These examples aren’t talking about specific situations where people genuinely struggle, it’s for the people will me who often let their feelings govern their lives and not Christ.

So why is it important for Christ to govern us and not our emotions? Well, for those who trust in Jesus’ death and resurrection on the cross, we accept that Jesus is God, the only son of God (we are adopted), and that he deserves all of our affections and emotions. He made us, knows us and even after our rebellion against him, chose us and loves us. 

He completely deserves our everything, including our emotions, or lack of emotions.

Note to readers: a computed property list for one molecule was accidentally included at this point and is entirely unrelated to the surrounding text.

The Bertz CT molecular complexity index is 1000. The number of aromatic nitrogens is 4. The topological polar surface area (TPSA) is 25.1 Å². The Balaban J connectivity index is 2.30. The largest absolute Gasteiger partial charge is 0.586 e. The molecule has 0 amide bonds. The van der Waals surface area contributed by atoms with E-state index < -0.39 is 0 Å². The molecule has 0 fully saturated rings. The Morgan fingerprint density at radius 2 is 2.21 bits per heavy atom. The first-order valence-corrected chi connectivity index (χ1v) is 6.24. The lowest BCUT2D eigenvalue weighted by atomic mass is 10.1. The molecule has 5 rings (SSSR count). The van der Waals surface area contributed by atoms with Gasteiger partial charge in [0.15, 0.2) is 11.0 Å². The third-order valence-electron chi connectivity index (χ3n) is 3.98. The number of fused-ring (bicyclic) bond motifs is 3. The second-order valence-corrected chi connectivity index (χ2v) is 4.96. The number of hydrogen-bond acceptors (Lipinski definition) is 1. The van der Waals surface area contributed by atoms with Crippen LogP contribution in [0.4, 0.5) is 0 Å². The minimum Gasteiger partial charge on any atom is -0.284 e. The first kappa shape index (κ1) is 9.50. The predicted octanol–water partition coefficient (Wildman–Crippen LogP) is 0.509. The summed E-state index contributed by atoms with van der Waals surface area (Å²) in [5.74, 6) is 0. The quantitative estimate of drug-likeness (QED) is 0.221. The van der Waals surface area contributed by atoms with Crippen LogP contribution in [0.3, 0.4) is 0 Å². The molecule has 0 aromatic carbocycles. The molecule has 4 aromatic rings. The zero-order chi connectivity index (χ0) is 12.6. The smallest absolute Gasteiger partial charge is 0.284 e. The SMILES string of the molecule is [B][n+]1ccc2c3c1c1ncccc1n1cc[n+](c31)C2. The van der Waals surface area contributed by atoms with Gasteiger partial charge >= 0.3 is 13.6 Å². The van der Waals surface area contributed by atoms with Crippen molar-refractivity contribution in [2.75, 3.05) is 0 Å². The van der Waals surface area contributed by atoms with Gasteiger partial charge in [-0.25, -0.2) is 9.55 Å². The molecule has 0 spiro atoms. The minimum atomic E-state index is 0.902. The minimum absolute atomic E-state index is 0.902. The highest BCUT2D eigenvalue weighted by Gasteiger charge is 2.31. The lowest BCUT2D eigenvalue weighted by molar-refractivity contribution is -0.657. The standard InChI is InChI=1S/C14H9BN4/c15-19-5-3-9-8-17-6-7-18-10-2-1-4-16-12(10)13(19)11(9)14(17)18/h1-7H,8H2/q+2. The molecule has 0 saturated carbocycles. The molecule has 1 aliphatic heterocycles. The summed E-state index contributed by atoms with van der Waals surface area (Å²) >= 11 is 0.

So instead of letting them rule us either by reading too much into them or by ignoring them completely (because avoiding them is giving them power they shouldn’t have, no feeling or emotion will destroy us in of themselves), let’s acknowledge that Christ rules our hearts and minds. And this means we can rest in him alone and trust him with a gift he gave. 

Forgettable​ humans know by an unforgettable God

One of the lies I’ve been battling lately is that I am forgettable. That no one would notice or care if I left. These thoughts that I am invisible, have plagued most of my thought pattern for a long time. 

It’s one of the reasons that when I’m having a bad night, it genuinely confuses me when others get upset with my depressive thoughts. 

It’s why when I walk away from a fight I want you to follow to reconcile, but genuinely believe even if we talked for years, you’d never love me, not really. you may say you will but then, I’d find you out you don’t really.